William Alfred Passavant (1821-1894) was the zealous home missionary who became the great 19th century pioneer in social services among American Lutherans. Born in Zelienople, Pennsylvania, Passavant was for decades involved in forming synods and establishing congregations.
But his heart went out to the poor and suffering of the communities in which he worked, largely in western Pennsylvania and the states immediately west of Pennsylvania. In 1846 his visit to deaconess institutions in Germany turned his ministerial zeal toward helping the poor, the suffering, the orphans and the whole range of concerns for the most needy people in American communities. With scarce resources (small gifts from Christians to whom he appealed), and with zeal and strong faith that “the Lord will provide,” he established numerous hospitals and orphanages, starting with his home community at Zelienople and extending as far as Chicago and Milwaukee in the west and Mt. Vernon, New York in the east. He introduced deaconesses from Germany to work in these institutions. His publications, The Missionary and later The Workman were widely read and influential.
To sum it up, by his zeal, by his ability to inspire people, by his vision of Christian service to the needy ones, by his confidence in the Lord’s guidance and support, Passavant became the pioneer leader and builder in the continuing-to-this-day strong tradition of Lutheran Social Services.
Frederick Augustus Conrad Muhlenberg was born January 1, 1750 in Trappe, Montgomery County, Pennsylvania, son of the noted Lutheran theologian Henry Melchoir Muhlenberg. Like his father, Frederick received his theological training at the University of Halle in Germany and was later ordained as a Lutheran minister by the Ministerium of Pennsylvania on October 20, 1770. He served parishes in Pennsylvania and New York City from 1770 to August 1779, when he then became a member of the Second Continental Congress. From 1780 to 1783 Muhlenberg served as speaker in the Pennsylvania House of Representatives. He attended the Pennsylvania state convention to ratify the U.S. Constitution in 1787, where he served as president, and then won election to Congress as the first Speaker of the House of Representatives from 1789–91. As Speaker, he was the first to sign the Bill of Rights. After serving four consecutive terms in Congress, including a second term as Speaker from 1793–95, Muhlenberg retired from national politics in 1797. He served in Pennsylvania as president of the council of censors and receiver general of the state land office until his death at Lancaster, Pennsylvania, on June 4, 1801.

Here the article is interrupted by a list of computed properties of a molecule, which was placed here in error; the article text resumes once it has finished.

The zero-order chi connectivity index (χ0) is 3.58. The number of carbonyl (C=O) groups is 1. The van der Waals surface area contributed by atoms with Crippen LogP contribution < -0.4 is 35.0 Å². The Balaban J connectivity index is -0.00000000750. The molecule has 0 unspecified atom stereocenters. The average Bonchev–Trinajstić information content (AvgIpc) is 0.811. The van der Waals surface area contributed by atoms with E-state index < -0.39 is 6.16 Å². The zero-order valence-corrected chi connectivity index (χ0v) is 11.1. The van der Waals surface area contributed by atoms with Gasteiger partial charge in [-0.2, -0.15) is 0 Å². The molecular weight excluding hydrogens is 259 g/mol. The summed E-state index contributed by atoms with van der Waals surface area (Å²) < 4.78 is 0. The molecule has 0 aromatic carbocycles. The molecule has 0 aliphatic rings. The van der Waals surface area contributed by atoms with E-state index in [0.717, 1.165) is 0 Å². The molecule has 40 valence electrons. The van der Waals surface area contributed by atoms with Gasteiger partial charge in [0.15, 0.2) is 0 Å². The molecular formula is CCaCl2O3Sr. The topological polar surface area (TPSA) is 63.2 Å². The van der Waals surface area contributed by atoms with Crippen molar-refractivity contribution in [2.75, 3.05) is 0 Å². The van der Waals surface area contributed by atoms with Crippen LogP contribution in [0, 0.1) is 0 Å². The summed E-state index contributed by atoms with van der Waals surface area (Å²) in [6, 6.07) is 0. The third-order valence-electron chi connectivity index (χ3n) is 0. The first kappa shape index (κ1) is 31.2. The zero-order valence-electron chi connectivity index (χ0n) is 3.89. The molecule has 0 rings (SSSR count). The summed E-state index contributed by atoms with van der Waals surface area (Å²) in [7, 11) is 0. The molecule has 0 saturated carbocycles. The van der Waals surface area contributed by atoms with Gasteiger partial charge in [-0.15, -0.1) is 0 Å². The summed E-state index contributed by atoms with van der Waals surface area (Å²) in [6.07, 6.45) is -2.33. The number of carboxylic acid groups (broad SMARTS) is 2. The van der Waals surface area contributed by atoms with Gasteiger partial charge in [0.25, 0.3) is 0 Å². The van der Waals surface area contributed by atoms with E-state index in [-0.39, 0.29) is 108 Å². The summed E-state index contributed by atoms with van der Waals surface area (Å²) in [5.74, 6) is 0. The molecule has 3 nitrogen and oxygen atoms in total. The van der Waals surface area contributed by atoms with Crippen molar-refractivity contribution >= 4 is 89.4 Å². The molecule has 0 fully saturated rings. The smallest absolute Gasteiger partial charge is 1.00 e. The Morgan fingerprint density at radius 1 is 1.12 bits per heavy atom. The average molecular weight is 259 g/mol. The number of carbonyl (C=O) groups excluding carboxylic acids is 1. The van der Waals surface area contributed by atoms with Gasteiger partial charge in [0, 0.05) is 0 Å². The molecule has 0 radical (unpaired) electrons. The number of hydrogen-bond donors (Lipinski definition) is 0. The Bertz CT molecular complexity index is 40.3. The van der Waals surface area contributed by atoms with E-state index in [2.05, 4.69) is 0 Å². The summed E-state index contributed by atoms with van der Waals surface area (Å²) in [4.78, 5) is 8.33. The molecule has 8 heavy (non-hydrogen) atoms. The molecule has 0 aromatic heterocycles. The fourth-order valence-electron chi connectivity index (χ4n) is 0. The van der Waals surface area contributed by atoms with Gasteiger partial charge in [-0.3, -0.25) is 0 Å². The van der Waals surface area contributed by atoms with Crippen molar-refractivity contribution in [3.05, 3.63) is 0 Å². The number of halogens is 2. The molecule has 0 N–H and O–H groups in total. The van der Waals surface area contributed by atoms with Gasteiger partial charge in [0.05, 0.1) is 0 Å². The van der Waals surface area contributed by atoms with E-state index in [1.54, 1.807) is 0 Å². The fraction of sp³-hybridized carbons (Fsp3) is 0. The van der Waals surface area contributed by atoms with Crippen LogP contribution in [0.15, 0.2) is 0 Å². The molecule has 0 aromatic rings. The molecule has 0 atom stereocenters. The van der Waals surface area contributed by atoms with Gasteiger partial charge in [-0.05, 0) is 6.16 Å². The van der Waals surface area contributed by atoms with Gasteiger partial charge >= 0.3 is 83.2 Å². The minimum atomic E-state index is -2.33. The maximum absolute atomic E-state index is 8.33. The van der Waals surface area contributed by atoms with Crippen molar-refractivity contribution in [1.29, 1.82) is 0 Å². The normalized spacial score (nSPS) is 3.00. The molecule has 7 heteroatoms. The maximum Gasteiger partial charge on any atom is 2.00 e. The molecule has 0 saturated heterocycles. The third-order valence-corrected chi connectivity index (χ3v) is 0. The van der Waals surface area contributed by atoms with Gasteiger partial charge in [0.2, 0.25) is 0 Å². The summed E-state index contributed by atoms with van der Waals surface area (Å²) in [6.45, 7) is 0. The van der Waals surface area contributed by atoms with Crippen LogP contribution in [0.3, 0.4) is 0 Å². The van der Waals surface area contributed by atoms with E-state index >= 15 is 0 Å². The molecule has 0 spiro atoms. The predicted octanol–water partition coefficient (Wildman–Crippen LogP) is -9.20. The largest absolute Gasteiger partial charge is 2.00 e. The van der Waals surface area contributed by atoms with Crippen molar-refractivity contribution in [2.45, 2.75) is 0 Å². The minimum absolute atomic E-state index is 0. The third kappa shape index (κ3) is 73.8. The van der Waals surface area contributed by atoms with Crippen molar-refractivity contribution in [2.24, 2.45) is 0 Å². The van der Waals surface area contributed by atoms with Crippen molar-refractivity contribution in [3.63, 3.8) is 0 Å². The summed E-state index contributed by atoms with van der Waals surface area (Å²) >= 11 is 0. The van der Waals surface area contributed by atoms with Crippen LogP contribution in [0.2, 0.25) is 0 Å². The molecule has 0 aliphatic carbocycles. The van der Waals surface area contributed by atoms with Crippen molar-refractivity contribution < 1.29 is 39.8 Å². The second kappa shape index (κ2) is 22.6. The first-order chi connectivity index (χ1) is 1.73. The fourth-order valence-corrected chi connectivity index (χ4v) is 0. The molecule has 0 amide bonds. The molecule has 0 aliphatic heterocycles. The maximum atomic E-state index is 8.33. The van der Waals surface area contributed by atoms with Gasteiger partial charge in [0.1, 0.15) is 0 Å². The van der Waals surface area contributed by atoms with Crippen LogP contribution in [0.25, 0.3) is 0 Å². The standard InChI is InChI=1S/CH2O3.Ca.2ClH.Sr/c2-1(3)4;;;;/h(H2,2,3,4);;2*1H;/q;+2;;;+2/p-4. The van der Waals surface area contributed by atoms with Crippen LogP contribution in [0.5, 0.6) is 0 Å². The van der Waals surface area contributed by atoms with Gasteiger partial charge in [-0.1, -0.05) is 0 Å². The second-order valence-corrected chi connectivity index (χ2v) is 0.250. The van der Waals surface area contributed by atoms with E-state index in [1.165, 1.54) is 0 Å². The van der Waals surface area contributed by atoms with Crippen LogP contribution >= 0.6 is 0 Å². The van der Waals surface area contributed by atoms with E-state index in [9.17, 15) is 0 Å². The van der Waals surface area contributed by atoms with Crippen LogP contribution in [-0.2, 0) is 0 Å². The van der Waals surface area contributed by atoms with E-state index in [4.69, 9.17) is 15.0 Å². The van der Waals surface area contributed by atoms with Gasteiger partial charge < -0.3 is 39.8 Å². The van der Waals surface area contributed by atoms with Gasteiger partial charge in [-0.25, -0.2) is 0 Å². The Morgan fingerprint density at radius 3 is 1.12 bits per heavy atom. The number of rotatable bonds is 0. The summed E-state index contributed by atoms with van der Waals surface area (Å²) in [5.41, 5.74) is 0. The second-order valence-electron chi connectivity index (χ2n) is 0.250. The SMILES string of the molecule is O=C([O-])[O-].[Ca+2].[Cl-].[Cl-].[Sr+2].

Charles Philip Krauth was born May 7, 1797 in Montgomery County, Pennsylvania. In 1819 the Ministerium of Pennsylvania licensed Krauth to preach. After serving Lutheran congregations at Martinsburg and Shepherdstown, Virginia, he was called in 1827 to Philadelphia to take charge of the recently organized English congregation. He became a trustee of the Lutheran Theological Seminary at Gettysburg in 1826 and of Pennsylvania (now Gettysburg) College in 1832. At the college, he served as professor of Intellectual and Moral Science, then in 1833 he was elected professor of Biblical and Oriental Literature at the seminary. The following year, in 1834, Krauth was unanimously elected president of Pennsylvania college, a position he held until 1850 when he resigned to devote his time exclusively to duties in the theological seminary. From 1850–1861 Krauth also edited the Evangelical Review. Krauth died at Gettysburg, Pennsylvania on May 30, 1867.